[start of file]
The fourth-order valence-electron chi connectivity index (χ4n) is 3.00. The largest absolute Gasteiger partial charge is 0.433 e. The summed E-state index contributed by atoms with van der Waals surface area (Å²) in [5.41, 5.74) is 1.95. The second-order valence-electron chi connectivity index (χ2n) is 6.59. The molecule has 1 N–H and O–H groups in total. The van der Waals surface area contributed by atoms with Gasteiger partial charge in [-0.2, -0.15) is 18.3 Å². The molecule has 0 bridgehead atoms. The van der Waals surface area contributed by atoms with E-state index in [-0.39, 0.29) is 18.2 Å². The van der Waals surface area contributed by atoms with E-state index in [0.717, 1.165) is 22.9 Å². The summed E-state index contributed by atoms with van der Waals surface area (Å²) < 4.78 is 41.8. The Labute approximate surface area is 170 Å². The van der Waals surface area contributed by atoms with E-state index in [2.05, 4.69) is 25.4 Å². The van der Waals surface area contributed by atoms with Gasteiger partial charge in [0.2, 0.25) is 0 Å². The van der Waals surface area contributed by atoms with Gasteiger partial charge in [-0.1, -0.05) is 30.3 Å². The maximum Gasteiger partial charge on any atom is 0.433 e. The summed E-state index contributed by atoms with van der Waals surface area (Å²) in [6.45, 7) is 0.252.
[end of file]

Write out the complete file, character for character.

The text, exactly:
The fourth-order valence-electron chi connectivity index (χ4n) is 3.00. The largest absolute Gasteiger partial charge is 0.433 e. The summed E-state index contributed by atoms with van der Waals surface area (Å²) in [5.41, 5.74) is 1.95. The second-order valence-electron chi connectivity index (χ2n) is 6.59. The molecule has 1 N–H and O–H groups in total. The van der Waals surface area contributed by atoms with Gasteiger partial charge in [-0.2, -0.15) is 18.3 Å². The molecule has 0 bridgehead atoms. The van der Waals surface area contributed by atoms with E-state index in [-0.39, 0.29) is 18.2 Å². The van der Waals surface area contributed by atoms with E-state index in [0.717, 1.165) is 22.9 Å². The summed E-state index contributed by atoms with van der Waals surface area (Å²) < 4.78 is 41.8. The Labute approximate surface area is 170 Å². The van der Waals surface area contributed by atoms with E-state index in [2.05, 4.69) is 25.4 Å². The van der Waals surface area contributed by atoms with Gasteiger partial charge in [0.2, 0.25) is 0 Å². The van der Waals surface area contributed by atoms with Gasteiger partial charge in [-0.1, -0.05) is 30.3 Å². The maximum Gasteiger partial charge on any atom is 0.433 e. The summed E-state index contributed by atoms with van der Waals surface area (Å²) in [6.45, 7) is 0.252.